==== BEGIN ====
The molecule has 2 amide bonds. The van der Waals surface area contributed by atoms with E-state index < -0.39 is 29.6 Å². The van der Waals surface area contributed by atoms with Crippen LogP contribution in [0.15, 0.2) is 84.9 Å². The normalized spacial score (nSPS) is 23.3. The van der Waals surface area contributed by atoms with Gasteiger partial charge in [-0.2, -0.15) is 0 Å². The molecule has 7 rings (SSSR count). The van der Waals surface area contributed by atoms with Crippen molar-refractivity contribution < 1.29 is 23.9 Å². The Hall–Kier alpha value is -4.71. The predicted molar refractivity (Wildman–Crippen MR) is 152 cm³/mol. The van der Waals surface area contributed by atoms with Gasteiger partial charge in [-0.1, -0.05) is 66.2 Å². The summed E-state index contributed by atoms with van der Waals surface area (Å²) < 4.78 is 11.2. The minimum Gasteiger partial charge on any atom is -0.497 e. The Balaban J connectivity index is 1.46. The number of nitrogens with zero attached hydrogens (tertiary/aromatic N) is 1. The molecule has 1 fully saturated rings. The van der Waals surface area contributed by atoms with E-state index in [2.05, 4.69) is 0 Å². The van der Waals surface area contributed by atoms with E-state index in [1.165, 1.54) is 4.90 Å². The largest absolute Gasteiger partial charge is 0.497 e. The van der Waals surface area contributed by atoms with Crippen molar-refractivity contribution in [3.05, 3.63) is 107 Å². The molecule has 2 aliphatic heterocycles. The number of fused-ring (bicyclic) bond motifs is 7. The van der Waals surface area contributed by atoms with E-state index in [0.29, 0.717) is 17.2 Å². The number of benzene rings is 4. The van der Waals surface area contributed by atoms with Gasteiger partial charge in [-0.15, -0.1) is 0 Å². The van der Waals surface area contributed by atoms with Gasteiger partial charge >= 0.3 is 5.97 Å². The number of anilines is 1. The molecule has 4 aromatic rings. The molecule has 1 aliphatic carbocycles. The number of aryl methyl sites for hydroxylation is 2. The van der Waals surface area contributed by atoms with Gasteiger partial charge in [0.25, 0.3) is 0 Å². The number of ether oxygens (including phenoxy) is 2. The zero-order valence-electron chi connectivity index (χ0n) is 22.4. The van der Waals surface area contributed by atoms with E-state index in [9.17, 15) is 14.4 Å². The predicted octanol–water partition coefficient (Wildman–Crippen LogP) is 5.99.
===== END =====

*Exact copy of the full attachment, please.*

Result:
The molecule has 2 amide bonds. The van der Waals surface area contributed by atoms with E-state index < -0.39 is 29.6 Å². The van der Waals surface area contributed by atoms with Crippen LogP contribution in [0.15, 0.2) is 84.9 Å². The normalized spacial score (nSPS) is 23.3. The van der Waals surface area contributed by atoms with Gasteiger partial charge in [-0.2, -0.15) is 0 Å². The molecule has 7 rings (SSSR count). The van der Waals surface area contributed by atoms with Crippen molar-refractivity contribution < 1.29 is 23.9 Å². The Hall–Kier alpha value is -4.71. The predicted molar refractivity (Wildman–Crippen MR) is 152 cm³/mol. The van der Waals surface area contributed by atoms with Gasteiger partial charge in [-0.1, -0.05) is 66.2 Å². The summed E-state index contributed by atoms with van der Waals surface area (Å²) < 4.78 is 11.2. The minimum Gasteiger partial charge on any atom is -0.497 e. The Balaban J connectivity index is 1.46. The number of nitrogens with zero attached hydrogens (tertiary/aromatic N) is 1. The molecule has 1 fully saturated rings. The van der Waals surface area contributed by atoms with E-state index in [2.05, 4.69) is 0 Å². The van der Waals surface area contributed by atoms with E-state index in [1.165, 1.54) is 4.90 Å². The largest absolute Gasteiger partial charge is 0.497 e. The van der Waals surface area contributed by atoms with Crippen molar-refractivity contribution in [3.05, 3.63) is 107 Å². The molecule has 2 aliphatic heterocycles. The number of fused-ring (bicyclic) bond motifs is 7. The van der Waals surface area contributed by atoms with E-state index in [0.29, 0.717) is 17.2 Å². The number of benzene rings is 4. The van der Waals surface area contributed by atoms with Gasteiger partial charge in [-0.15, -0.1) is 0 Å². The van der Waals surface area contributed by atoms with Gasteiger partial charge >= 0.3 is 5.97 Å². The number of anilines is 1. The molecule has 4 aromatic rings. The molecule has 1 aliphatic carbocycles. The number of aryl methyl sites for hydroxylation is 2. The van der Waals surface area contributed by atoms with Gasteiger partial charge in [0.25, 0.3) is 0 Å². The number of ether oxygens (including phenoxy) is 2. The zero-order valence-electron chi connectivity index (χ0n) is 22.4. The van der Waals surface area contributed by atoms with E-state index in [9.17, 15) is 14.4 Å². The predicted octanol–water partition coefficient (Wildman–Crippen LogP) is 5.99.